MCCLOY: It's been an emotional roller coaster.

QUESTION: (INAUDIBLE) ... praying a lot?

MCCLOY: Oh, yes. Oh, yes. That's what gets me through. That's what makes me believe that he's going to be OK.

QUESTION: Anna, thank you for taking the time (INAUDIBLE).

MCCLOY: You're welcome.


MCCLOY: I just wanted...

MANCHIN: Oh, I was just going to mention one more thing. And then -- and I want to let Anna -- to have the last word.

But I had mentioned this to -- to some of the people. But I don't know that all of you heard it. But I -- I want you to be aware that Governor Rendell was one of the first people that called Governor Manchin when this disaster happened, and immediately offered any rescue teams, trained teams from Pennsylvania, to come down to West Virginia and be a part of the rescue process.

And, certainly, my husband was very appreciative of that. The governor of Illinois then called. So, you know, there really is a camaraderie between states that share this mining industry, the good and the bad.

But it was -- it -- it was very kind and very quickly that Governor Rendell called and offered the support of the Pennsylvania rescue teams. And, so, again, West Virginia was very appreciative of that.

But now you -- you finish.


QUESTION: Have people been calling? I mean, have people reaching out to you? I mean...

MCCLOY: Absolutely. The whole world has.

And I would like to thank everybody that has prayed and supported us. And I just would love to see it keep coming, because that helps.

QUESTION: What -- what has been happening? Have you been getting letters and stuff (INAUDIBLE)

MCCLOY: Cards, letters, everything.

QUESTION: Phone calls?

MCCLOY: Yes, everything, of concerns, and just wanting to say that they -- they -- they are praying and...

QUESTION: And you -- I know you have been busy and (INAUDIBLE) contacted or any of the other miner families have contacted you?

MCCLOY: Not yet, but I am planning on doing that.

UNIDENTIFIED MALE: Thank you, everyone.

Thank you, Anna.

Thank you, first lady.


MANCHIN: Thank you. Thank you.

BLITZER: Anna McCloy the wife of 27-year-old Randal McCloy, speaking out in Pittsburgh.

Her husband is in an induced coma. He's the sole survivor of that West Virginia mining disaster. We also heard from Gayle Manchin, the first lady of West Virginia, at this news conference -- both of them thanking everyone for the prayers that have been going on, trying to help Randal McCloy come through this horrible, horrible disaster.

And, as I said earlier, even here in Jerusalem, lots of people praying for Randal McCloy right now.

We will stay on top of this story.

We're watching all the other news as well,. including the latest on the condition of the Israeli prime minister, Ariel Sharon. Coming up, I will speak with a neurosurgeon who knows a great deal of what's going on, will give us some insight into the Israeli leader's prognosis.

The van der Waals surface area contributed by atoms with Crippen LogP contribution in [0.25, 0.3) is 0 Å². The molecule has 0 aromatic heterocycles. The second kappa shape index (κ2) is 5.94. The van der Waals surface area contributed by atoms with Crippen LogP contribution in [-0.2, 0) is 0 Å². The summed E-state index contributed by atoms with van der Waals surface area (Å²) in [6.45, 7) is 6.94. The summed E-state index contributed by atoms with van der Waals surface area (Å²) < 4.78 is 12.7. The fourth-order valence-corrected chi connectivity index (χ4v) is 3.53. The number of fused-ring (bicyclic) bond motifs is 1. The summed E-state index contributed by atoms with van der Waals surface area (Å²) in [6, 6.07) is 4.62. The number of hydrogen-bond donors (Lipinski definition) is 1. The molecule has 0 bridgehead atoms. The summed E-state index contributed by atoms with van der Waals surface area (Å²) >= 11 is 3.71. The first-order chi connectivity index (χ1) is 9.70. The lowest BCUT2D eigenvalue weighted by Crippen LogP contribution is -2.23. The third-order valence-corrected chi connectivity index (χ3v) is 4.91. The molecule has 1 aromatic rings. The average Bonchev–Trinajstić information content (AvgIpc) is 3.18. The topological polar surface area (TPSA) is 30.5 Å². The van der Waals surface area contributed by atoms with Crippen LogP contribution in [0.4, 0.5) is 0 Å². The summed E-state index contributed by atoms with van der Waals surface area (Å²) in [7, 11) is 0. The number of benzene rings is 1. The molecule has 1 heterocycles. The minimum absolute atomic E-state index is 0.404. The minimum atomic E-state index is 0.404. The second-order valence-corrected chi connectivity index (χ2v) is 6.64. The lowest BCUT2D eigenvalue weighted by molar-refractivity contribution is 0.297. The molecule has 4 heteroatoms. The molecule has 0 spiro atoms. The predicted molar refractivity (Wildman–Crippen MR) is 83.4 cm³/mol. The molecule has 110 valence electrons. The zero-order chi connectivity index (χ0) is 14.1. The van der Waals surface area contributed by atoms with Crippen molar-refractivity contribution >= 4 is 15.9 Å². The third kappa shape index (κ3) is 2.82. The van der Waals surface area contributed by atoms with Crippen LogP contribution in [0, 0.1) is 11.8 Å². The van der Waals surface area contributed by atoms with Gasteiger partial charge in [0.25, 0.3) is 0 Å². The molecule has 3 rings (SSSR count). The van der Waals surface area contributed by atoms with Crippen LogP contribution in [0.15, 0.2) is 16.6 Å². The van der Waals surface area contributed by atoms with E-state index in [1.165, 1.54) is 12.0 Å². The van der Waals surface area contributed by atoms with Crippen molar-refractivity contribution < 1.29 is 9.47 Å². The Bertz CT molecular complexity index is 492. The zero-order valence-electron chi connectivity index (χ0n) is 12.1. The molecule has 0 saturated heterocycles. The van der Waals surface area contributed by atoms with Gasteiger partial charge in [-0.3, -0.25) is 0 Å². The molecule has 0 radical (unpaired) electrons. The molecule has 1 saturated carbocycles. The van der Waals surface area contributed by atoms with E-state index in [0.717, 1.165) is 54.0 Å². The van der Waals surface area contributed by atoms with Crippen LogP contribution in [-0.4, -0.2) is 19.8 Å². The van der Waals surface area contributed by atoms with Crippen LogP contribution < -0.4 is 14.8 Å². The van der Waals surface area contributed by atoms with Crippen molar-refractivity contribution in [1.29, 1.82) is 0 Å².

And, coming up in our 7:00 p.m. Eastern hour, miners prepare to go back to work at the Sago Mine, despite the disaster. We will show you what they are saying.



BLITZER: Welcome back.

We are reporting live from Jerusalem tonight, where we are monitoring the condition of the Israeli prime minister, Ariel Sharon. He's now undergone three operations in two days for bleeding in his brain following a massive stroke.

For more on the prime minister's condition, I'm joined here in Jerusalem by the neurosurgeon Itzak Fried.

Dr. Fried, you are not treating Prime Minister Sharon, but you know a great deal about this case. And it's, obviously, obviously, extremely critical right now.

DR. ITZAK FRIED, NEUROSURGEON: Yes, it is. It is, I think.

There has been an extensive bleeding, as the initial hemorrhage was described as a large hemorrhage. Then, there was an additional hemorrhage after that. And now he was in for a third operation. So, that is a lot for -- for brain of a 77-year-old man, that is really a lot to take.

BLITZER: Is there any evidence that all the pressure he was under over these past several weeks, including reports that one of his sons was being investigated for illegally receiving money from abroad, that that could have exacerbated his medical condition?

FRIED: Well, I think all this would be really speculative.

It's -- it will would be only speculation. Of course, somebody who is under a lot of pressure and a lot of excitement may have increases in blood pressure on a periodic basis. But, again, postulating a clear relationship between this and what happened to him, I think, would be speculative.